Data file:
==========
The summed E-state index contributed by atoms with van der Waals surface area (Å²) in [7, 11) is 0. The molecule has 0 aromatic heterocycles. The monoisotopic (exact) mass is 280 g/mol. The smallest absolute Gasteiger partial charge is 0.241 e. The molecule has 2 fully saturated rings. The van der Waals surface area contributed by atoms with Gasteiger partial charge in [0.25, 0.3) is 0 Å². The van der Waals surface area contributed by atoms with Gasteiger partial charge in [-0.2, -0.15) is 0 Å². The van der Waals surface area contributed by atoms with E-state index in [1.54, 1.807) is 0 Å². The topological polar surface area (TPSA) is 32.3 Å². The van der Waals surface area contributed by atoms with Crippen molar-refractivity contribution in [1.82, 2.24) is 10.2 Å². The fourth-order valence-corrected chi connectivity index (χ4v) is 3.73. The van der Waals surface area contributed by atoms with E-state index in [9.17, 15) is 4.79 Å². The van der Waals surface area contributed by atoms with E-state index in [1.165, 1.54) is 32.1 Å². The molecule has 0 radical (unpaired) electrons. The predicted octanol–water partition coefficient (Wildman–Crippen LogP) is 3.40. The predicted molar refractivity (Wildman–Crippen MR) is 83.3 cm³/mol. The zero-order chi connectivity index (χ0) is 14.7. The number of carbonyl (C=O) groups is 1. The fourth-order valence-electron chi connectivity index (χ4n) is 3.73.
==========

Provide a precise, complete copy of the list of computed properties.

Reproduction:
The summed E-state index contributed by atoms with van der Waals surface area (Å²) in [7, 11) is 0. The molecule has 0 aromatic heterocycles. The monoisotopic (exact) mass is 280 g/mol. The smallest absolute Gasteiger partial charge is 0.241 e. The molecule has 2 fully saturated rings. The van der Waals surface area contributed by atoms with Gasteiger partial charge in [0.25, 0.3) is 0 Å². The van der Waals surface area contributed by atoms with Gasteiger partial charge in [-0.2, -0.15) is 0 Å². The van der Waals surface area contributed by atoms with E-state index in [1.54, 1.807) is 0 Å². The topological polar surface area (TPSA) is 32.3 Å². The van der Waals surface area contributed by atoms with Crippen molar-refractivity contribution in [1.82, 2.24) is 10.2 Å². The fourth-order valence-corrected chi connectivity index (χ4v) is 3.73. The van der Waals surface area contributed by atoms with E-state index in [9.17, 15) is 4.79 Å². The van der Waals surface area contributed by atoms with E-state index in [1.165, 1.54) is 32.1 Å². The molecule has 0 radical (unpaired) electrons. The predicted octanol–water partition coefficient (Wildman–Crippen LogP) is 3.40. The predicted molar refractivity (Wildman–Crippen MR) is 83.3 cm³/mol. The zero-order chi connectivity index (χ0) is 14.7. The number of carbonyl (C=O) groups is 1. The fourth-order valence-electron chi connectivity index (χ4n) is 3.73.